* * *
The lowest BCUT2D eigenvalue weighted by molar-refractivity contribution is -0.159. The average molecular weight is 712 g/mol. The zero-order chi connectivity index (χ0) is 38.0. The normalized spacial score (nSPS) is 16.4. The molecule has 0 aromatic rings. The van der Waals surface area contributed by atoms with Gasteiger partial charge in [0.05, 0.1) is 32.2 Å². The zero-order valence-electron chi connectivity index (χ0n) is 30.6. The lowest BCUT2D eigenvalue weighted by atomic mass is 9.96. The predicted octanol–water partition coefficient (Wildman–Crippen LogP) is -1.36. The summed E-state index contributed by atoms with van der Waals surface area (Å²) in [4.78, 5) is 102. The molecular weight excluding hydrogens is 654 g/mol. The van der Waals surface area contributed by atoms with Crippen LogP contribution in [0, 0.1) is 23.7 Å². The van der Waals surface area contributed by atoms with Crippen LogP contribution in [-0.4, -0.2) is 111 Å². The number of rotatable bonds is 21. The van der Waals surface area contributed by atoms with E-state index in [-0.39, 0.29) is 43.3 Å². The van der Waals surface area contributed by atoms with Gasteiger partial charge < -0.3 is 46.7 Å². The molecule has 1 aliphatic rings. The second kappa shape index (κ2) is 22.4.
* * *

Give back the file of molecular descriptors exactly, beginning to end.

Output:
The lowest BCUT2D eigenvalue weighted by molar-refractivity contribution is -0.159. The average molecular weight is 712 g/mol. The zero-order chi connectivity index (χ0) is 38.0. The normalized spacial score (nSPS) is 16.4. The molecule has 0 aromatic rings. The van der Waals surface area contributed by atoms with Gasteiger partial charge in [0.05, 0.1) is 32.2 Å². The zero-order valence-electron chi connectivity index (χ0n) is 30.6. The lowest BCUT2D eigenvalue weighted by atomic mass is 9.96. The predicted octanol–water partition coefficient (Wildman–Crippen LogP) is -1.36. The summed E-state index contributed by atoms with van der Waals surface area (Å²) in [4.78, 5) is 102. The molecular weight excluding hydrogens is 654 g/mol. The van der Waals surface area contributed by atoms with Crippen LogP contribution in [0, 0.1) is 23.7 Å². The van der Waals surface area contributed by atoms with Crippen LogP contribution in [-0.4, -0.2) is 111 Å². The number of rotatable bonds is 21. The van der Waals surface area contributed by atoms with E-state index in [-0.39, 0.29) is 43.3 Å². The van der Waals surface area contributed by atoms with Gasteiger partial charge < -0.3 is 46.7 Å². The molecule has 1 aliphatic rings. The second kappa shape index (κ2) is 22.4.